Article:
What does ‘Brexit’ mean for Apprenticeships?
In his latest blog, Paddy Patterson of Maverish Ltd and founder of Oxfordshire Apprenticeships discusses how the UK's decision to leave the EU could impact on Apprenticeships.
So, the United Kingdom has voted to leave the European Union. Like many people, I’ve spent the days since (and indeed the whole campaign) trying to avoid Chicken Little syndrome and trying somehow to work out what happens next.
It is not surprising that the Skills Minister Nick Boles has today (Monday 27th) announced that the next instalment in the government’s Apprenticeship Levy update – due by this Thursday, remember – will now be a “little delayed”. What should we read into this and what might ‘Brexit’ mean for Apprenticeships?
The Apprenticeship Levy
During the campaign, both Nick Boles and the Shadow Skills Minister Gordon Marsden expressed concern for the future of Apprenticeships should the ‘OUT’ vote prevail. Indeed Mr Boles questioned whether the Apprenticeship Levy would go ahead in that scenario, pondering whether the Chancellor would “feel it is prudent” to introduce a new payroll tax for employers, although today, while announcing the delay in the next Levy update, he said we should "continue to work on the basis that the Apprenticeship Levy is coming in April of 2017 as planned and in the way it was planned.” Erm, ok.
Gordon Marsden spoke a few weeks ago of his fears on how the economic uncertainty caused by an OUT vote might affect business confidence in recruiting Apprentices. This would, he asserted, hinder companies looking to expand their business. And I suppose we have to consider the possibility of some large businesses moving their operations out of the UK and the impact that could have on Apprenticeship starts. Indeed, earlier in the campaign, the former Home Secretary Alan Johnston, campaigning for ‘Remain’ claimed that around 50,000 Apprentices work today in manufacturing Apprenticeships that depend on trade linked to our EU membership. On that basis, should we expect to see companies delaying or halting their Apprenticeship recruitment while they work out what it all mean for them?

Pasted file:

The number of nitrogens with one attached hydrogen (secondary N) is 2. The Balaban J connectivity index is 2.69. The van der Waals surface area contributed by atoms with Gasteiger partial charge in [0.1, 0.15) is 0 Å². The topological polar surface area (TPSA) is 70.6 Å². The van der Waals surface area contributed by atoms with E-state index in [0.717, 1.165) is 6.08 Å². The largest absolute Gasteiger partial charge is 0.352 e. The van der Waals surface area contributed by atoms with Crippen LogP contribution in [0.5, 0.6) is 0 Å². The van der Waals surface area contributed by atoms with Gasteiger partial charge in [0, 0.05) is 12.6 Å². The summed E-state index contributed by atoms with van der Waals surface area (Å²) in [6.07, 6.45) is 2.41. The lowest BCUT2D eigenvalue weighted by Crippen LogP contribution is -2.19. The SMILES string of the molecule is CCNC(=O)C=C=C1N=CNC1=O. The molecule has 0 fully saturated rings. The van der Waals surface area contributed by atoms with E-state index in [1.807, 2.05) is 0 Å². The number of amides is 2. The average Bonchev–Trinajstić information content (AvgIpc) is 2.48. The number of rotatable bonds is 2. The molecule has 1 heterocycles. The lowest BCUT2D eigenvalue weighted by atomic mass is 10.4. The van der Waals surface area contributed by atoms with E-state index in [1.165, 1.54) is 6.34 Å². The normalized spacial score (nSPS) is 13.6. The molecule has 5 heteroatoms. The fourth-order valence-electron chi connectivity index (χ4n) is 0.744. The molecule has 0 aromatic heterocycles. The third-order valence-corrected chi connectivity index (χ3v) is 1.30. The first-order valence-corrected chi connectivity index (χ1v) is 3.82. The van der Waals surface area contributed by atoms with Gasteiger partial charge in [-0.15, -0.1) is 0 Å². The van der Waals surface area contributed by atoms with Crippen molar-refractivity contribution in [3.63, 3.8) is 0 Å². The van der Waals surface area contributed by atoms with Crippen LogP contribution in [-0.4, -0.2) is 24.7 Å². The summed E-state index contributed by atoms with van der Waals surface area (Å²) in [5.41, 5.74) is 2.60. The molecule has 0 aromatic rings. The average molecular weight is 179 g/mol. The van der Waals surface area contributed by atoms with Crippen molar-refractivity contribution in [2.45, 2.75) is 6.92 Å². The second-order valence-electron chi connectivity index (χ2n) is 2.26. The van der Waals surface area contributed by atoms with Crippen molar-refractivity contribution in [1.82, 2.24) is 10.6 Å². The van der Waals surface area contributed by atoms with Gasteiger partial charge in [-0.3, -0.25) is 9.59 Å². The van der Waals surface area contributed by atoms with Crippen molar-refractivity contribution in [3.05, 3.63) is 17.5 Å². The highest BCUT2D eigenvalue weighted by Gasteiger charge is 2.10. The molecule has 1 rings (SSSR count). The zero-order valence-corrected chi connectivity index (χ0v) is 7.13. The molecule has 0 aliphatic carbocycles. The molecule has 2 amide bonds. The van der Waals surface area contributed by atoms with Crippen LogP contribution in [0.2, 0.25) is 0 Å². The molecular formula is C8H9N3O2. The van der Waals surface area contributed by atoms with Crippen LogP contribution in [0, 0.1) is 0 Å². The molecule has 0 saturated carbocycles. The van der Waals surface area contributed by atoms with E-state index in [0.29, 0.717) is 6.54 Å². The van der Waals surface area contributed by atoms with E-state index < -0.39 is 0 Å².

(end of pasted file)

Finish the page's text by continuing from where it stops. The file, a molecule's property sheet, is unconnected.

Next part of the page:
Until the UK clarifies the status of the 2m+ EU workers living here, it’s too soon to start looking at what it could possibly mean for the labour market but in a scenario where employers face skills shortages because of new restrictions, then might they be more inclined to look at Apprenticeships as their only means of plugging the gap longer-term?
It’s widely reported that over 70% of 18-24 year olds voted to remain in the EU. However, only slightly over one-third (36%) of 18-24 years are estimated to have actually voted, so it’s not quite the ‘betrayal’ of the Millennials that some sections of the media are reporting. That said, every survey indicated a strong preference for remaining in the EU for that age group, and even more so for the 16 and 17 year olds who were unable to vote, of course. But what will the impact on young people, including Year 11’s who ironically from last Friday can opt to REMAIN or LEAVE in school education? Many expect graduate recruitment to be hit as larger firms downsize or scaleback on growth. Does this then make the Apprenticeship option even more attractive for young people?
And of course, moving away from the EU means moving away from European funding for education, training and engagement programmes. We’ve been told consistently that the current European Social Fund (ESF) round via Local Enterprise Partnerships (LEPs) will proceed regardless, with the only variable being the value of the contracts, based on exchange rates.
The loss of ESF – as complex and frustrating as it is at times - without replacing it with a new UK programme would be a blow to many individuals and groups who have been able to move closer to the labour market or progress onto further training or Apprenticeships because of it.
What do you think?
What impact will Brexit have on Apprenticeships in the UK and beyond? Join us on Twitter for Oxfordshire Apprenticeships Hour on Thursday 30th June from 1-2pm and share your thoughts. Tweet @OxonApprentice or join in the conversation using the hashtag #OAHour.